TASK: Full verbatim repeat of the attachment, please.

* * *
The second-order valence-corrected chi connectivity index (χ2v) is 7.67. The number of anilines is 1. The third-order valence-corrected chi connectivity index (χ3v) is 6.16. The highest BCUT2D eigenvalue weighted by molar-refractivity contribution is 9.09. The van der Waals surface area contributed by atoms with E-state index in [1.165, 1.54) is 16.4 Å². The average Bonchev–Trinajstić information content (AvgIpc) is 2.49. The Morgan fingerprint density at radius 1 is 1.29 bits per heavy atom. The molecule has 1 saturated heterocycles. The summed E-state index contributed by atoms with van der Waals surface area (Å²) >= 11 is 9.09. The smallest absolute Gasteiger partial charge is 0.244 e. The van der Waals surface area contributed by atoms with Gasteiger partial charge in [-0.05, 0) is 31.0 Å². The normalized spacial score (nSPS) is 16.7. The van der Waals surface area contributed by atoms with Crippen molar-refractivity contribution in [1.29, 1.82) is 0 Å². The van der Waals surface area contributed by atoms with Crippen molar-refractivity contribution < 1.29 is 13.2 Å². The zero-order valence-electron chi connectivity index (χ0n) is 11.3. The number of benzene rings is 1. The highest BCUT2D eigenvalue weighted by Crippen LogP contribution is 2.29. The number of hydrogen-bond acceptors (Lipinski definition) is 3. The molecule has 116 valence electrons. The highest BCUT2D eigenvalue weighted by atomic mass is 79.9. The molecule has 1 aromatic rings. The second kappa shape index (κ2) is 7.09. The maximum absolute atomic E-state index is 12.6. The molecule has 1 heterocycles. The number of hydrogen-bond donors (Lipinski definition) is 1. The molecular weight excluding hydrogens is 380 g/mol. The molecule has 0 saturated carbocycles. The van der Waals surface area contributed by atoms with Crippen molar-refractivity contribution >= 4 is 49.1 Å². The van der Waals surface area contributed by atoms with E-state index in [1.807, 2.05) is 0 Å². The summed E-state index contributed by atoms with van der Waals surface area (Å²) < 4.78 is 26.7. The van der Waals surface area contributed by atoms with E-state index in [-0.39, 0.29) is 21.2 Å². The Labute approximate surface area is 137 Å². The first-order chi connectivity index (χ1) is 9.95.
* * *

The second-order valence-corrected chi connectivity index (χ2v) is 7.67. The number of anilines is 1. The third-order valence-corrected chi connectivity index (χ3v) is 6.16. The highest BCUT2D eigenvalue weighted by molar-refractivity contribution is 9.09. The van der Waals surface area contributed by atoms with E-state index in [1.165, 1.54) is 16.4 Å². The average Bonchev–Trinajstić information content (AvgIpc) is 2.49. The Morgan fingerprint density at radius 1 is 1.29 bits per heavy atom. The molecule has 1 saturated heterocycles. The summed E-state index contributed by atoms with van der Waals surface area (Å²) >= 11 is 9.09. The smallest absolute Gasteiger partial charge is 0.244 e. The van der Waals surface area contributed by atoms with Gasteiger partial charge in [-0.05, 0) is 31.0 Å². The normalized spacial score (nSPS) is 16.7. The van der Waals surface area contributed by atoms with Crippen molar-refractivity contribution in [1.29, 1.82) is 0 Å². The van der Waals surface area contributed by atoms with Crippen molar-refractivity contribution < 1.29 is 13.2 Å². The zero-order valence-electron chi connectivity index (χ0n) is 11.3. The number of benzene rings is 1. The highest BCUT2D eigenvalue weighted by Crippen LogP contribution is 2.29. The number of hydrogen-bond acceptors (Lipinski definition) is 3. The molecule has 116 valence electrons. The highest BCUT2D eigenvalue weighted by atomic mass is 79.9. The molecule has 1 aromatic rings. The second kappa shape index (κ2) is 7.09. The maximum absolute atomic E-state index is 12.6. The molecule has 1 heterocycles. The number of hydrogen-bond donors (Lipinski definition) is 1. The molecular weight excluding hydrogens is 380 g/mol. The molecule has 0 saturated carbocycles. The van der Waals surface area contributed by atoms with Crippen molar-refractivity contribution >= 4 is 49.1 Å². The van der Waals surface area contributed by atoms with E-state index in [1.807, 2.05) is 0 Å². The summed E-state index contributed by atoms with van der Waals surface area (Å²) < 4.78 is 26.7. The van der Waals surface area contributed by atoms with E-state index in [-0.39, 0.29) is 21.2 Å². The Labute approximate surface area is 137 Å². The first-order chi connectivity index (χ1) is 9.95.